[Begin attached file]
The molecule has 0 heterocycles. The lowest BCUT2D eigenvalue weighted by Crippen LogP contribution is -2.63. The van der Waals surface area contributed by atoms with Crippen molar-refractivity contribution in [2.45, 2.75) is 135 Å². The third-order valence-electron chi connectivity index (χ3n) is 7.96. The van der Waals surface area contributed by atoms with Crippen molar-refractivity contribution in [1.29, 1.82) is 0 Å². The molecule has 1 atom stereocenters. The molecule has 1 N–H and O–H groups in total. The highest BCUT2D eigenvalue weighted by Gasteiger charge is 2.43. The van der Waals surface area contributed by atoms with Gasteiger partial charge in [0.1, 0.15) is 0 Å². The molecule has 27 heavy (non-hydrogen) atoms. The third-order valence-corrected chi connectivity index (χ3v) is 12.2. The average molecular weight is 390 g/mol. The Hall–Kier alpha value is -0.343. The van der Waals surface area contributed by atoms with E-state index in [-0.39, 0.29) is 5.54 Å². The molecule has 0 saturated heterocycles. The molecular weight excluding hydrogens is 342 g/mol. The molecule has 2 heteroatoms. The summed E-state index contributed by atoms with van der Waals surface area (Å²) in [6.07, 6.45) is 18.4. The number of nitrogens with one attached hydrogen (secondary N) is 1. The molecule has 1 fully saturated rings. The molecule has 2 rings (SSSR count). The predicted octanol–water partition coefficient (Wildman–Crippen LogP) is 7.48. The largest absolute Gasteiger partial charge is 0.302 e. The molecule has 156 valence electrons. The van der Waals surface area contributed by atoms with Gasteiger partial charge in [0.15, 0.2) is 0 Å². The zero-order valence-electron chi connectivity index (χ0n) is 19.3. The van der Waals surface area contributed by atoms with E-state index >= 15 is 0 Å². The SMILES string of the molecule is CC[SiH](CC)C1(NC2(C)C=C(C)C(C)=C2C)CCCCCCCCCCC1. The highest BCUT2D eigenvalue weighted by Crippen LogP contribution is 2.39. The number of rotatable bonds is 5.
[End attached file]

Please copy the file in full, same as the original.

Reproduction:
The molecule has 0 heterocycles. The lowest BCUT2D eigenvalue weighted by Crippen LogP contribution is -2.63. The van der Waals surface area contributed by atoms with Crippen molar-refractivity contribution in [2.45, 2.75) is 135 Å². The third-order valence-electron chi connectivity index (χ3n) is 7.96. The van der Waals surface area contributed by atoms with Crippen molar-refractivity contribution in [1.29, 1.82) is 0 Å². The molecule has 1 atom stereocenters. The molecule has 1 N–H and O–H groups in total. The highest BCUT2D eigenvalue weighted by Gasteiger charge is 2.43. The van der Waals surface area contributed by atoms with Gasteiger partial charge in [0.1, 0.15) is 0 Å². The molecule has 27 heavy (non-hydrogen) atoms. The third-order valence-corrected chi connectivity index (χ3v) is 12.2. The average molecular weight is 390 g/mol. The Hall–Kier alpha value is -0.343. The van der Waals surface area contributed by atoms with E-state index in [-0.39, 0.29) is 5.54 Å². The molecule has 0 saturated heterocycles. The molecular weight excluding hydrogens is 342 g/mol. The molecule has 2 heteroatoms. The summed E-state index contributed by atoms with van der Waals surface area (Å²) in [6.07, 6.45) is 18.4. The number of nitrogens with one attached hydrogen (secondary N) is 1. The molecule has 1 fully saturated rings. The molecule has 2 rings (SSSR count). The predicted octanol–water partition coefficient (Wildman–Crippen LogP) is 7.48. The largest absolute Gasteiger partial charge is 0.302 e. The molecule has 156 valence electrons. The van der Waals surface area contributed by atoms with Gasteiger partial charge in [0.15, 0.2) is 0 Å². The zero-order valence-electron chi connectivity index (χ0n) is 19.3. The van der Waals surface area contributed by atoms with E-state index >= 15 is 0 Å². The SMILES string of the molecule is CC[SiH](CC)C1(NC2(C)C=C(C)C(C)=C2C)CCCCCCCCCCC1. The highest BCUT2D eigenvalue weighted by Crippen LogP contribution is 2.39. The number of rotatable bonds is 5.